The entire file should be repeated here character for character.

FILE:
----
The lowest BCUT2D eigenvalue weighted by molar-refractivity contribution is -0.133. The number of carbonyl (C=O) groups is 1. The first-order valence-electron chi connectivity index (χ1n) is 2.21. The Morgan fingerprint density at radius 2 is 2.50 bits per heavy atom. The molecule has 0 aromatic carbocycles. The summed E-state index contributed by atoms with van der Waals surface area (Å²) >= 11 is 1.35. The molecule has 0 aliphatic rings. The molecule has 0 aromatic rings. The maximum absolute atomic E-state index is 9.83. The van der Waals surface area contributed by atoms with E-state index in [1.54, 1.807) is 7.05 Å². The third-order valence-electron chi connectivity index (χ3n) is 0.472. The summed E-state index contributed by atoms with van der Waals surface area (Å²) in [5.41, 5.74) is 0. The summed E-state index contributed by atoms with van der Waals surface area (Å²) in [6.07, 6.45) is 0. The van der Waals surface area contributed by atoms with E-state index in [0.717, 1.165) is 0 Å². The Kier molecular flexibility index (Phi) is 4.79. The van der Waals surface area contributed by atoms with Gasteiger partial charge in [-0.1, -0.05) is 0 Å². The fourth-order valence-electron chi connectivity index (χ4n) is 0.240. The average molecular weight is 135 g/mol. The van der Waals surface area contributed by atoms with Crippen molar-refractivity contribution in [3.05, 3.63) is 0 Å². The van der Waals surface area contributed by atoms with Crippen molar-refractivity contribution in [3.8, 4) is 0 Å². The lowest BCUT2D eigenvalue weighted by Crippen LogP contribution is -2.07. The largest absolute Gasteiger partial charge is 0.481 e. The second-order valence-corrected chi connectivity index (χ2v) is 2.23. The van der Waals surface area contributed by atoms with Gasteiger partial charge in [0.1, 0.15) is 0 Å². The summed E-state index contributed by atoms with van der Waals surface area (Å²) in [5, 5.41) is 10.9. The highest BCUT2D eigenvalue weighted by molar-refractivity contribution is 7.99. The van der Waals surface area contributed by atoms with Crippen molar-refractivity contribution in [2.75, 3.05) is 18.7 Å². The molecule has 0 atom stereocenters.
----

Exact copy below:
The lowest BCUT2D eigenvalue weighted by molar-refractivity contribution is -0.133. The number of carbonyl (C=O) groups is 1. The first-order valence-electron chi connectivity index (χ1n) is 2.21. The Morgan fingerprint density at radius 2 is 2.50 bits per heavy atom. The molecule has 0 aromatic carbocycles. The summed E-state index contributed by atoms with van der Waals surface area (Å²) >= 11 is 1.35. The molecule has 0 aliphatic rings. The molecule has 0 aromatic rings. The maximum absolute atomic E-state index is 9.83. The van der Waals surface area contributed by atoms with E-state index in [1.54, 1.807) is 7.05 Å². The third-order valence-electron chi connectivity index (χ3n) is 0.472. The summed E-state index contributed by atoms with van der Waals surface area (Å²) in [5.41, 5.74) is 0. The summed E-state index contributed by atoms with van der Waals surface area (Å²) in [6.07, 6.45) is 0. The van der Waals surface area contributed by atoms with E-state index in [0.717, 1.165) is 0 Å². The Kier molecular flexibility index (Phi) is 4.79. The van der Waals surface area contributed by atoms with Gasteiger partial charge in [-0.1, -0.05) is 0 Å². The fourth-order valence-electron chi connectivity index (χ4n) is 0.240. The average molecular weight is 135 g/mol. The van der Waals surface area contributed by atoms with Crippen molar-refractivity contribution in [3.05, 3.63) is 0 Å². The van der Waals surface area contributed by atoms with Crippen molar-refractivity contribution in [3.8, 4) is 0 Å². The lowest BCUT2D eigenvalue weighted by Crippen LogP contribution is -2.07. The largest absolute Gasteiger partial charge is 0.481 e. The second-order valence-corrected chi connectivity index (χ2v) is 2.23. The van der Waals surface area contributed by atoms with Gasteiger partial charge in [0.1, 0.15) is 0 Å². The summed E-state index contributed by atoms with van der Waals surface area (Å²) in [5, 5.41) is 10.9. The highest BCUT2D eigenvalue weighted by molar-refractivity contribution is 7.99. The van der Waals surface area contributed by atoms with Crippen molar-refractivity contribution in [2.75, 3.05) is 18.7 Å². The molecule has 0 atom stereocenters.